For dynamism, cultural impact and sheer diversity, New York City is hard to beat. The city is a global leader in art, architecture, music and food, and is crammed with iconic sights, from the raised torch of the Statue of Liberty and the Empire State Building, to the hipster haunts of Brooklyn - so it's often difficult to even start unpacking where to stay in New York City.

With accommodation in New York City eating up the lion’s share of most travellers’ budgets, deciding where to stay may be your most important choice. Whatever kind of trip you’re planning, here’s the lowdown on the best areas to stay in the city, taken  from the new edition of The Rough Guide to New York City.

Best for art and fashion: Meatpacking District

These days the Meatpacking District is the domain of late-night clubs, wine bars and fashion designers, where the boutiques of Diane Von Furstenberg, Tory Burch, Alexander Wang and friends line the cobblestone streets. Just to the north, Chelsea has been at the heart of New York City’s art scene since the 1990s, with hundreds of galleries slotted into warehouses beneath the High Line.

Style and value: Gansevoort Meatpacking NYC. Rooms in the heart of the fashionable scene, with access to one of the most stylish rooftop pools and bars in the city.

Impeccable cool: The Standard, High Line. The super-hip André Balazs hotel with fabulous views from floor-to-ceiling windows and the High Line running under it.

The High Line, New York © Shutterstock

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Best for daily New York life: Harlem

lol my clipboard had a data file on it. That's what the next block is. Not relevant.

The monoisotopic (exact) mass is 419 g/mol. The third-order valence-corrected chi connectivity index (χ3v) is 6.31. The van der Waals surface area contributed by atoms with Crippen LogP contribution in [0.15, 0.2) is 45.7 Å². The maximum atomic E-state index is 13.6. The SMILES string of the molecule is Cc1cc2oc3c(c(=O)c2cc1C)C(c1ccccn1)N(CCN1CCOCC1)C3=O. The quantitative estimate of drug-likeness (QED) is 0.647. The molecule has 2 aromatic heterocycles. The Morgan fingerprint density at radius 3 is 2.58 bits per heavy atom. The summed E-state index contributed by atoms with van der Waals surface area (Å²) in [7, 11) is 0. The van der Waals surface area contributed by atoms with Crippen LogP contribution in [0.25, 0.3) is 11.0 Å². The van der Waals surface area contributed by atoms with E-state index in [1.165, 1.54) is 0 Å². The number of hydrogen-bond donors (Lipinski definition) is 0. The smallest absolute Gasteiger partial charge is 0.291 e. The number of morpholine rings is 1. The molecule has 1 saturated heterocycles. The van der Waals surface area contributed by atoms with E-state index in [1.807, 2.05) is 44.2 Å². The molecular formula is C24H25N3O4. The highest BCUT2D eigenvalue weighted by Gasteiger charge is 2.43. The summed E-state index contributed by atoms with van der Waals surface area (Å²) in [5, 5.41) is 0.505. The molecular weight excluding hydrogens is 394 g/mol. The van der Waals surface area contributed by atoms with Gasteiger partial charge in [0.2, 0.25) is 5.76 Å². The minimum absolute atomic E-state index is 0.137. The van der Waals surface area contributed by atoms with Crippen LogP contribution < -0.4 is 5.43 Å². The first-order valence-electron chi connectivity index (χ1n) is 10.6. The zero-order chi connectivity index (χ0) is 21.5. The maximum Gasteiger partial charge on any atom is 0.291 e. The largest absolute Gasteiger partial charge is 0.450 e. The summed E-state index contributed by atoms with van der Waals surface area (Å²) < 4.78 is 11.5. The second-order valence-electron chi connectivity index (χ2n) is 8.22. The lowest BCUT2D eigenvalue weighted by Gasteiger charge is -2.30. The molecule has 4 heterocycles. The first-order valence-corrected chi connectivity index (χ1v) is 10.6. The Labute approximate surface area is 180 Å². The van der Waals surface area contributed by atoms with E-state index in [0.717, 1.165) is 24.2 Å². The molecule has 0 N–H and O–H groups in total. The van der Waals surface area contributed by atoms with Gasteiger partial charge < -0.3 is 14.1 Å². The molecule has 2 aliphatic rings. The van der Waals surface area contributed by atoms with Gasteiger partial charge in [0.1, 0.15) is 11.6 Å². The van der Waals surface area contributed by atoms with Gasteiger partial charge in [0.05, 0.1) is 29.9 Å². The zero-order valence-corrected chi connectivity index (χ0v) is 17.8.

The most famous black community in America, Harlem has not been spared New York City’s rapid gentrification, but it remains a bastion of African-American culture, with a vibrant street life, fabulous West African and soul food restaurants, a dynamic local jazz scene and some of the prettiest streets in the city.

Best guesthouse: Soul Food (Mount Morris). Elegant 19th-century brownstone, just across from Marcus Garvey Park, with shared kitchen and freshly baked cakes every day.

Apartment stay: The Harlem Pearl. Small apartments with kitchenettes, in a lovely building, that dates from 1910, in the Sugar Hill neighbourhood.

A traditional brownstone in Mount Morris, Harlem © Shutterstock

Best for bar-hopping: Williamsburg (Brooklyn)

A once-gritty Brooklyn community, Williamsburg is now more famous for hipsters than gangsters, with Bedford Avenue at the heart of a rapidly expanding zone of coffee shops, boutiques and bars – everything from the taproom at the Brooklyn Brewery and venerable Pete’s Candy Store, to some of the city’s swankiest rooftop cocktail lounges and beer gardens.

Five-star views: The William Vale. Posh boutique with wacky architecture, a spectacular rooftop bar and spine-tingling panoramic views of Manhattan from its floor-to-ceiling windows.

Best pool scene: McCarren Hotel & Pool. Chic hotel featuring an outdoor pool with one of New York City’s liveliest party scenes in the summer.

Brooklyn, New York© Ryan DeBerardinis/Shutterstock

Best for old-fashioned luxury: Upper East Side

The Upper East Side has been home to dynasties such as the Rockefellers, Whitneys and Astors since the 1890s. A world aptly portrayed in Breakfast at Tiffany’s, Sex and the City and Gossip Girl, it still boasts the plushest hotels, the most elegant cafés and the swankiest shops.